Class and region in the 2010 election

On one level the 2010 Australian election was a remarkable one. But on another level it was an election in which very little changed: the patterns of 2007 persisted with a regional overlay. In 2007 class alignments shifted as Labor won back the support of many working-class voters who had supported the Coalition in 2004 (as they had done in 1996). Continue reading

Geoffrey Blainey, immigration and conservatism then and now

Scott Morrison’s comments on Muslims recall the glory days of 1980s conservatism when many conservatives (and some nervous lefties) believed that they had found a xenophobic master key to public opinion. John Howard’s musing on ‘Asian’ immigration were the high or low point. Labor government and Bob Hawke in particular wrapped themselves in the banner of multiculturalism and now this seems to be repeating (maybe Labor did learn something from 2010 election in NSW after all). Morrison’s intervention also displays a potential flashpoint on the right between establishment conservatives and populists (think Sean Hannity v Glenn Beck), from the the view of the left they may both seem equally objectionable but there is an important difference, the former want conservative electoral victories the later wants more. In government John Howard could appeal to both but it is more difficult in opposition, if a proposal for a constitutional acknowledgment of the indigenous population wins the support of the Coalition leadership it is likely to be opposed by the populist right. Conservative intellectuals dreamed of Pauline Hanson and Sarah Palin but eventually found them to a political nightmare. Continue reading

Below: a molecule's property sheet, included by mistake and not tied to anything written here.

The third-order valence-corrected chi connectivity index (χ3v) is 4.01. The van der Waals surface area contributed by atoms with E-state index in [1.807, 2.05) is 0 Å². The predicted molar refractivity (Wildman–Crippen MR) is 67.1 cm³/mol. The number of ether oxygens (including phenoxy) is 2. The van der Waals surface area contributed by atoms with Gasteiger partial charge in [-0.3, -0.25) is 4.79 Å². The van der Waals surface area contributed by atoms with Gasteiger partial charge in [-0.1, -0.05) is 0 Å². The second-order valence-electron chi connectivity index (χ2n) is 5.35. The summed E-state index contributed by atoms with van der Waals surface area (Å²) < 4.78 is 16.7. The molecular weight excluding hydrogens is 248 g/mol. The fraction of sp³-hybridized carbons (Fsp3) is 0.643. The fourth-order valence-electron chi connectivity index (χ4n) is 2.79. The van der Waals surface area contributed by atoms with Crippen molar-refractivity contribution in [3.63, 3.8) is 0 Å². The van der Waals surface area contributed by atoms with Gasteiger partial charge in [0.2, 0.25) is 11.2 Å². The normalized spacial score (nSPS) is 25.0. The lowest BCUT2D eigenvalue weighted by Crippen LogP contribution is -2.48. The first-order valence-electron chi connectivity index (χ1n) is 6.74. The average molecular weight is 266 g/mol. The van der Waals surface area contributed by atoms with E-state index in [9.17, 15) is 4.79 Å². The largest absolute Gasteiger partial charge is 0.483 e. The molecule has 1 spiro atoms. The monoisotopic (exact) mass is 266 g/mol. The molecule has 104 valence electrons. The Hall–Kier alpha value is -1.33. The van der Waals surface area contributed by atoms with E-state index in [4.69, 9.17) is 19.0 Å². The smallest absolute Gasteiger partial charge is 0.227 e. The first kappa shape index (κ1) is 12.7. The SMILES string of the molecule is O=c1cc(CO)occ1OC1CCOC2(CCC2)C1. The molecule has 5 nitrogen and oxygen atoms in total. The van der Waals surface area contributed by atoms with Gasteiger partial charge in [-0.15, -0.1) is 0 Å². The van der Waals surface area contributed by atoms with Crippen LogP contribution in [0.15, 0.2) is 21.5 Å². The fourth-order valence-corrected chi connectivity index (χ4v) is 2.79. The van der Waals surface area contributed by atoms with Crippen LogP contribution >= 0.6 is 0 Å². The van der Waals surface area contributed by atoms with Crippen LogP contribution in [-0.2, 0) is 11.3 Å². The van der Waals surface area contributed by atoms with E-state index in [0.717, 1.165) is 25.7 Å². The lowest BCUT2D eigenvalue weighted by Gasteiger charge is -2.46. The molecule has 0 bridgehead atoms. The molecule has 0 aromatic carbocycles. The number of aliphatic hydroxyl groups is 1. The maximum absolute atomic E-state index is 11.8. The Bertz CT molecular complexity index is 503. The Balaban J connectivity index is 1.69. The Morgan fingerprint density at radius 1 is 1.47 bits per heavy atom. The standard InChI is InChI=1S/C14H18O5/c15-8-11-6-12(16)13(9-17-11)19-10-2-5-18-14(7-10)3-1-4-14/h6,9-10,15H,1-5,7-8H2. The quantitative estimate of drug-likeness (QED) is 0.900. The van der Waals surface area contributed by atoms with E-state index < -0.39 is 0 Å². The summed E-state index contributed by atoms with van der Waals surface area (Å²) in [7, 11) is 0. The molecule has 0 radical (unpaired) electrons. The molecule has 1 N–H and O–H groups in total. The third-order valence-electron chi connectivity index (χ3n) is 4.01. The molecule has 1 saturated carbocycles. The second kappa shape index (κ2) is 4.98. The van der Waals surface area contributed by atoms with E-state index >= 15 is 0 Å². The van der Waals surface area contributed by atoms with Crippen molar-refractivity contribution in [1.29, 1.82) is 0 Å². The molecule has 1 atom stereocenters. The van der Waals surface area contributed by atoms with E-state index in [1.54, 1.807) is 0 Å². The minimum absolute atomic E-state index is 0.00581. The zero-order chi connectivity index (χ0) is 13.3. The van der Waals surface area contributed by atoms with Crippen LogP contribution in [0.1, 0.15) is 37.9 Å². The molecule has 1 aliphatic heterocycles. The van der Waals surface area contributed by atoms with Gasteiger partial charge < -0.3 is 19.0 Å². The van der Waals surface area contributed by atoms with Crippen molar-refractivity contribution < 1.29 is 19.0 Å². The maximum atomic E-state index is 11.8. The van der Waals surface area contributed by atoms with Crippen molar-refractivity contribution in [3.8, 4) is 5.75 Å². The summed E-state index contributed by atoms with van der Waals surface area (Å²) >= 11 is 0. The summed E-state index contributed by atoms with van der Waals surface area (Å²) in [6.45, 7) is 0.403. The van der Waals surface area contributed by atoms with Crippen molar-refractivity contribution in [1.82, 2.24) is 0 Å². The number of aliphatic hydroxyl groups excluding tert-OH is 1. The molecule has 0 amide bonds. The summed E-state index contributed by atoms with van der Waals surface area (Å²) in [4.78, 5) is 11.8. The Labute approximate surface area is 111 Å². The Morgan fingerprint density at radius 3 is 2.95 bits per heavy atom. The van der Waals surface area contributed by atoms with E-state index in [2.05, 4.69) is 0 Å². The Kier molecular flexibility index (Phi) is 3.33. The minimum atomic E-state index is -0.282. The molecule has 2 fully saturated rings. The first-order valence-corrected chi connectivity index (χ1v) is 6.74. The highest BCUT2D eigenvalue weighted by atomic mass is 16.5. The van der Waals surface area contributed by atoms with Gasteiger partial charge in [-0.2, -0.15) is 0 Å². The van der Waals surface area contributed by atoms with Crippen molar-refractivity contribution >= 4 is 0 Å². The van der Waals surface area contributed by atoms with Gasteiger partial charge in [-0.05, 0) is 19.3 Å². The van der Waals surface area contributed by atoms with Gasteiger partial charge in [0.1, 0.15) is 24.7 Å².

Egyptian democracy and public opinion

Much commentary on Egypt unbelievably bad in its preoccupation with the alleged Islamic threat to democracy as an excuse for maintaining a dictatorship and offensive to those dying for freedom right now. No reference to any empirical research. Last year the Pew Research Center surveyed Muslim public opinion and found that 59% of Egyptian Muslims considered democracy preferable to any other form of government only 22% considered that in some circumstances a non-democratic government could be preferable. Support for democracy was lower than in most other Islamic countries. Still very clear that at free elections Egyptians will vote for democracy. A strong democracy has formed in Indonesia despite doubts about some Muslims. Continue reading